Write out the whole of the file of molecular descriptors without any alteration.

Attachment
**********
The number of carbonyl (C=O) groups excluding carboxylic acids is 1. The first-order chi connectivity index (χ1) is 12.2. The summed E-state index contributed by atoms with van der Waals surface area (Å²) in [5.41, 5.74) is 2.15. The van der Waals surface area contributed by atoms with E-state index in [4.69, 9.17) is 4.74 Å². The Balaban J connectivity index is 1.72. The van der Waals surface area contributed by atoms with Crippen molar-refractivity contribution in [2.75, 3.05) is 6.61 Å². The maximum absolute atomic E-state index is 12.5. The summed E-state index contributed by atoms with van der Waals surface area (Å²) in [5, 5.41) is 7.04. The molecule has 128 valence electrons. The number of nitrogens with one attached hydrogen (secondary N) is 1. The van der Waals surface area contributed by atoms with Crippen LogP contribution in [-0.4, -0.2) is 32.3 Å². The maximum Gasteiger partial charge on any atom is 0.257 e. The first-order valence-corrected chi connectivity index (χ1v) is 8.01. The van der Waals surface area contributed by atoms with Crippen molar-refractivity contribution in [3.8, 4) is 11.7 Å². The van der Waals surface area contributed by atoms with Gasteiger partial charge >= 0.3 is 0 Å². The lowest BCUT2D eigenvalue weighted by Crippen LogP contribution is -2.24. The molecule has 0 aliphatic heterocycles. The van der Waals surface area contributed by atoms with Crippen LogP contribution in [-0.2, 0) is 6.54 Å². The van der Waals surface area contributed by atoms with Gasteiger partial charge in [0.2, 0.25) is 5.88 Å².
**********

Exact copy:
The number of carbonyl (C=O) groups excluding carboxylic acids is 1. The first-order chi connectivity index (χ1) is 12.2. The summed E-state index contributed by atoms with van der Waals surface area (Å²) in [5.41, 5.74) is 2.15. The van der Waals surface area contributed by atoms with E-state index in [4.69, 9.17) is 4.74 Å². The Balaban J connectivity index is 1.72. The van der Waals surface area contributed by atoms with Crippen molar-refractivity contribution in [2.75, 3.05) is 6.61 Å². The maximum absolute atomic E-state index is 12.5. The summed E-state index contributed by atoms with van der Waals surface area (Å²) in [5, 5.41) is 7.04. The molecule has 128 valence electrons. The number of nitrogens with one attached hydrogen (secondary N) is 1. The van der Waals surface area contributed by atoms with Crippen LogP contribution in [-0.4, -0.2) is 32.3 Å². The maximum Gasteiger partial charge on any atom is 0.257 e. The first-order valence-corrected chi connectivity index (χ1v) is 8.01. The van der Waals surface area contributed by atoms with Crippen molar-refractivity contribution in [3.8, 4) is 11.7 Å². The van der Waals surface area contributed by atoms with Gasteiger partial charge >= 0.3 is 0 Å². The lowest BCUT2D eigenvalue weighted by Crippen LogP contribution is -2.24. The molecule has 0 aliphatic heterocycles. The van der Waals surface area contributed by atoms with Crippen LogP contribution in [-0.2, 0) is 6.54 Å². The van der Waals surface area contributed by atoms with Gasteiger partial charge in [0.2, 0.25) is 5.88 Å².